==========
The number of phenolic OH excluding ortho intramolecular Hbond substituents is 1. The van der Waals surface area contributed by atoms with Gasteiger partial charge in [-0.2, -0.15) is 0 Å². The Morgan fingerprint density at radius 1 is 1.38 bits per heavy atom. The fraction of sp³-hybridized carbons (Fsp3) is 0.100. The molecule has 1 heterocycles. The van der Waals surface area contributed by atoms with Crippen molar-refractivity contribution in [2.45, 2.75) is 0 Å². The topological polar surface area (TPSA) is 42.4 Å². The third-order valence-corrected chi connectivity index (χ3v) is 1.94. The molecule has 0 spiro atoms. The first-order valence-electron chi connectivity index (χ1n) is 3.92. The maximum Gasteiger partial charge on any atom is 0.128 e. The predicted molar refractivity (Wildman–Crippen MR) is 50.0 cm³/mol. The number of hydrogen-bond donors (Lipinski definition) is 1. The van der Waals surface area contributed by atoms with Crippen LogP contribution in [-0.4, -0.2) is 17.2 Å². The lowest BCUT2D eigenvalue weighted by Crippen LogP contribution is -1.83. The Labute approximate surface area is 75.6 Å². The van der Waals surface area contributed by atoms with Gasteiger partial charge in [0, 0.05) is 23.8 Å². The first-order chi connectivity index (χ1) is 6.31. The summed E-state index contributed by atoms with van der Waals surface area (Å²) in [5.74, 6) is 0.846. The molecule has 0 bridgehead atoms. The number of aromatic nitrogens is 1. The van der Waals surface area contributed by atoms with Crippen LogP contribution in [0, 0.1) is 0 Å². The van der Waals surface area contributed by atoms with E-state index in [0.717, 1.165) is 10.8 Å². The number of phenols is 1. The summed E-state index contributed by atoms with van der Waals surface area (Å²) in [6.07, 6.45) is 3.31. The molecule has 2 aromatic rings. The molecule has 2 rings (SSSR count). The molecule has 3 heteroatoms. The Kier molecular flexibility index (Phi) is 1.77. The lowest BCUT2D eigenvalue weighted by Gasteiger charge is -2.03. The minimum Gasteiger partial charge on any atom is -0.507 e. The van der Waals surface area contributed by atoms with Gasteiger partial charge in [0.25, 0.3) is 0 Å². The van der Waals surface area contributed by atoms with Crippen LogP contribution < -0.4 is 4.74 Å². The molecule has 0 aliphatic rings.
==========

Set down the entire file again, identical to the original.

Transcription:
The number of phenolic OH excluding ortho intramolecular Hbond substituents is 1. The van der Waals surface area contributed by atoms with Gasteiger partial charge in [-0.2, -0.15) is 0 Å². The Morgan fingerprint density at radius 1 is 1.38 bits per heavy atom. The fraction of sp³-hybridized carbons (Fsp3) is 0.100. The molecule has 1 heterocycles. The van der Waals surface area contributed by atoms with Crippen molar-refractivity contribution in [2.45, 2.75) is 0 Å². The topological polar surface area (TPSA) is 42.4 Å². The third-order valence-corrected chi connectivity index (χ3v) is 1.94. The molecule has 0 spiro atoms. The first-order valence-electron chi connectivity index (χ1n) is 3.92. The maximum Gasteiger partial charge on any atom is 0.128 e. The predicted molar refractivity (Wildman–Crippen MR) is 50.0 cm³/mol. The number of hydrogen-bond donors (Lipinski definition) is 1. The van der Waals surface area contributed by atoms with Crippen LogP contribution in [-0.4, -0.2) is 17.2 Å². The lowest BCUT2D eigenvalue weighted by Crippen LogP contribution is -1.83. The Labute approximate surface area is 75.6 Å². The van der Waals surface area contributed by atoms with Gasteiger partial charge in [0, 0.05) is 23.8 Å². The first-order chi connectivity index (χ1) is 6.31. The summed E-state index contributed by atoms with van der Waals surface area (Å²) in [5.74, 6) is 0.846. The molecule has 0 bridgehead atoms. The number of aromatic nitrogens is 1. The van der Waals surface area contributed by atoms with Crippen LogP contribution in [0, 0.1) is 0 Å². The van der Waals surface area contributed by atoms with E-state index in [0.717, 1.165) is 10.8 Å². The number of phenols is 1. The summed E-state index contributed by atoms with van der Waals surface area (Å²) in [6.07, 6.45) is 3.31. The molecule has 2 aromatic rings. The molecule has 2 rings (SSSR count). The molecule has 3 heteroatoms. The Kier molecular flexibility index (Phi) is 1.77. The lowest BCUT2D eigenvalue weighted by Gasteiger charge is -2.03. The minimum Gasteiger partial charge on any atom is -0.507 e. The van der Waals surface area contributed by atoms with Gasteiger partial charge in [0.25, 0.3) is 0 Å². The van der Waals surface area contributed by atoms with Crippen LogP contribution < -0.4 is 4.74 Å². The molecule has 0 aliphatic rings.